Odds and Ends



[Harmonies by Iris Schwarz - another recent acquisition from Etsy]

Via the Existence Machine is this excerpt from Carl Wilson's discussion of silence in Deerhoof's music:


My guess is that the power of silence also has to do with the character of consciousness and experience. Consciousness is not a continuous process, but a chain of discrete moments forever vanishing before we can get hold of them - in a sense, of experiences slipping away before they are truly experienced. It's always now, and now and now and now, and as the bulk of Eastern thought and religion informs us, one of the basic dilemmas of life is that we seldom feel "in" that now: its elusiveness is its essence. It doesn't disappear by dwindling away, by cresting and falling, but always all of a sudden: This instant, this second, this hour, this day is "now" but in the time it takes to note that fact, the instant is now "then." As a survival mechanism, our minds create a continuity out of it, the way our optical processes narrate the discrete frames of cinema, stillness becoming an illusion of movement, but this is a constant, perhaps exhausting subconscious effort. Experience is as much made of total breaks, of gaps and aporias, as it is of content. Music, like (almost) all art, takes the chaos of experience and makes something more coherent of it because it has form - even the most abstract art has greater structure than the experience of consciousness.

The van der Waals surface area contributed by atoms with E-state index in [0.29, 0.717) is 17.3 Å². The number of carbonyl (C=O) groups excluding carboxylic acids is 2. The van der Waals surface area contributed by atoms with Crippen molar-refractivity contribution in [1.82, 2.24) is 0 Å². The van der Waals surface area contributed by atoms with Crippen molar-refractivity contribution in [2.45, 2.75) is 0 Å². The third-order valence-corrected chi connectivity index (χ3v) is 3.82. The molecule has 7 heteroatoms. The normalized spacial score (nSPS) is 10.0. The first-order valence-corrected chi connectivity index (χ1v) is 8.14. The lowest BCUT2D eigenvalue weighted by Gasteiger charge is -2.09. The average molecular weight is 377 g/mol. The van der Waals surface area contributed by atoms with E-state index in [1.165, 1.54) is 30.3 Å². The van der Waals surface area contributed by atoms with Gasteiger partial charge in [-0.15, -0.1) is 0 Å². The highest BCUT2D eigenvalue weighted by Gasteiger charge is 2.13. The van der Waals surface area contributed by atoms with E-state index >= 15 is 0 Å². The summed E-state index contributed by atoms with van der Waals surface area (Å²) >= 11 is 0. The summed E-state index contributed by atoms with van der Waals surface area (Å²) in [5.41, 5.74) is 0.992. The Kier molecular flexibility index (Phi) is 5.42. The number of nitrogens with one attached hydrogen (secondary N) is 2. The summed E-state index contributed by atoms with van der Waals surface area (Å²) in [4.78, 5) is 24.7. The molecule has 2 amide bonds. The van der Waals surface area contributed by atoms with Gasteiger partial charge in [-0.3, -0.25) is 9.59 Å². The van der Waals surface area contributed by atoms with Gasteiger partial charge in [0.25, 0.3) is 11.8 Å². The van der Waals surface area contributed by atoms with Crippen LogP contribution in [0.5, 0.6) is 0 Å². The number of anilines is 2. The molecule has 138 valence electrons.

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I've been thinking about palimpsests lately, wondering if a brief object study isn't in order -- I think they're a really great object through which I can understand what I'm trying to do with this blog. Also related is Borges' Pierre Menard which I plan to re-read 'soon.'

After the writing I did earlier this week, I feel I ought to return to my thoughts on TS Eliot, Keats, and Woolf, as described initially in this post. Keats' line 'Beauty is truth, truth beauty,' - that is all / Ye know on earth, and all ye need to know,' is now quite problematic -- as is are Eliot's difficult ideas.

So many projects! Also, more to come on Valery's essay, which really speaks to the issues I'm now having with Eliot and Keats.